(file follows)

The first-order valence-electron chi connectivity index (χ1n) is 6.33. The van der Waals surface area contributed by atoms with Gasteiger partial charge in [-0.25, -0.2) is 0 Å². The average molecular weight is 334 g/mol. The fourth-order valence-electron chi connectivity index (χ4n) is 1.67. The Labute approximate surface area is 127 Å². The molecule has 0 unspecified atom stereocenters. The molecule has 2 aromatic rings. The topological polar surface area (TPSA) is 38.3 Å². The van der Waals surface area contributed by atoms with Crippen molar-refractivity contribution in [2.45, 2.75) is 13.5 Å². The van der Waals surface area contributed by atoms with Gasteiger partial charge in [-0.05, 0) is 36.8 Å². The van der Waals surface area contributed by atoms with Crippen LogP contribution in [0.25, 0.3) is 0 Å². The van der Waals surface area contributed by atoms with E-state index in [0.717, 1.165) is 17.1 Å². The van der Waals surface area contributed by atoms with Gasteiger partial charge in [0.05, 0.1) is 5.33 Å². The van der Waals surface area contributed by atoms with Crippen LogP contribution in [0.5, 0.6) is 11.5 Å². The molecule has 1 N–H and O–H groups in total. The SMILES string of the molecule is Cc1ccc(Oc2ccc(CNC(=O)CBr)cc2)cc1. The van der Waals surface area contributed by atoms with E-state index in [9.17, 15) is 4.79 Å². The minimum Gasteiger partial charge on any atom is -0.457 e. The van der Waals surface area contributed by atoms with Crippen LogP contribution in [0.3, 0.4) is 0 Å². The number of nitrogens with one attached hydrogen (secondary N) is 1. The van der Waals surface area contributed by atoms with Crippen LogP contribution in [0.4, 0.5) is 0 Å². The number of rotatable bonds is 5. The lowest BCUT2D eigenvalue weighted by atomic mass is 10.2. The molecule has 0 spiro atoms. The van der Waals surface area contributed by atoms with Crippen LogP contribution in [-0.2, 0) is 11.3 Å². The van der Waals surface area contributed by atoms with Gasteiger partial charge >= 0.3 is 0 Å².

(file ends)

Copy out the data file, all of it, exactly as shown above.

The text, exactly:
The first-order valence-electron chi connectivity index (χ1n) is 6.33. The van der Waals surface area contributed by atoms with Gasteiger partial charge in [-0.25, -0.2) is 0 Å². The average molecular weight is 334 g/mol. The fourth-order valence-electron chi connectivity index (χ4n) is 1.67. The Labute approximate surface area is 127 Å². The molecule has 0 unspecified atom stereocenters. The molecule has 2 aromatic rings. The topological polar surface area (TPSA) is 38.3 Å². The van der Waals surface area contributed by atoms with Crippen molar-refractivity contribution in [2.45, 2.75) is 13.5 Å². The van der Waals surface area contributed by atoms with Gasteiger partial charge in [-0.05, 0) is 36.8 Å². The van der Waals surface area contributed by atoms with Crippen LogP contribution in [0.25, 0.3) is 0 Å². The van der Waals surface area contributed by atoms with E-state index in [0.717, 1.165) is 17.1 Å². The van der Waals surface area contributed by atoms with Gasteiger partial charge in [0.05, 0.1) is 5.33 Å². The van der Waals surface area contributed by atoms with Crippen LogP contribution in [0.5, 0.6) is 11.5 Å². The molecule has 1 N–H and O–H groups in total. The SMILES string of the molecule is Cc1ccc(Oc2ccc(CNC(=O)CBr)cc2)cc1. The van der Waals surface area contributed by atoms with E-state index in [9.17, 15) is 4.79 Å². The minimum Gasteiger partial charge on any atom is -0.457 e. The van der Waals surface area contributed by atoms with Crippen LogP contribution in [0.3, 0.4) is 0 Å². The number of nitrogens with one attached hydrogen (secondary N) is 1. The van der Waals surface area contributed by atoms with Crippen LogP contribution in [0.4, 0.5) is 0 Å². The number of rotatable bonds is 5. The lowest BCUT2D eigenvalue weighted by atomic mass is 10.2. The molecule has 0 spiro atoms. The van der Waals surface area contributed by atoms with Crippen LogP contribution in [-0.2, 0) is 11.3 Å². The van der Waals surface area contributed by atoms with Gasteiger partial charge >= 0.3 is 0 Å².